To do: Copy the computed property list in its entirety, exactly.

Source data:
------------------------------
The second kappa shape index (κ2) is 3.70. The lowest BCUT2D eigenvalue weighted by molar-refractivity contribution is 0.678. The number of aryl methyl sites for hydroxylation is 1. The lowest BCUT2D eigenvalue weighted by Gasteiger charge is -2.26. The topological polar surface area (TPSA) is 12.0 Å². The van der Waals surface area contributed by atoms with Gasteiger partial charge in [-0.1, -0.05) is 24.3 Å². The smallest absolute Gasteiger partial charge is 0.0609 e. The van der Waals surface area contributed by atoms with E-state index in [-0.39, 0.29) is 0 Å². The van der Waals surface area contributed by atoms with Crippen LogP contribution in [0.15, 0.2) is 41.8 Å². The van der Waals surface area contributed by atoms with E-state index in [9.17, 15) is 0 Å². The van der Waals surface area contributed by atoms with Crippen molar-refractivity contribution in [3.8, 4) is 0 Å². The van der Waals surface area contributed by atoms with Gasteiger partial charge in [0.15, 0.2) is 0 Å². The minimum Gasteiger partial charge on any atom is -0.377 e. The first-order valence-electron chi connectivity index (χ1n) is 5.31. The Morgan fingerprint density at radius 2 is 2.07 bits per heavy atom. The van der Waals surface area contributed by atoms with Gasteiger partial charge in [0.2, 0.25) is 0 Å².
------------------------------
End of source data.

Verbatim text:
The second kappa shape index (κ2) is 3.70. The lowest BCUT2D eigenvalue weighted by molar-refractivity contribution is 0.678. The number of aryl methyl sites for hydroxylation is 1. The lowest BCUT2D eigenvalue weighted by Gasteiger charge is -2.26. The topological polar surface area (TPSA) is 12.0 Å². The van der Waals surface area contributed by atoms with Gasteiger partial charge in [-0.1, -0.05) is 24.3 Å². The smallest absolute Gasteiger partial charge is 0.0609 e. The van der Waals surface area contributed by atoms with E-state index in [-0.39, 0.29) is 0 Å². The van der Waals surface area contributed by atoms with Crippen LogP contribution in [0.15, 0.2) is 41.8 Å². The van der Waals surface area contributed by atoms with E-state index in [9.17, 15) is 0 Å². The van der Waals surface area contributed by atoms with Crippen molar-refractivity contribution in [3.8, 4) is 0 Å². The van der Waals surface area contributed by atoms with Gasteiger partial charge in [0.15, 0.2) is 0 Å². The minimum Gasteiger partial charge on any atom is -0.377 e. The first-order valence-electron chi connectivity index (χ1n) is 5.31. The Morgan fingerprint density at radius 2 is 2.07 bits per heavy atom. The van der Waals surface area contributed by atoms with Gasteiger partial charge in [0.2, 0.25) is 0 Å².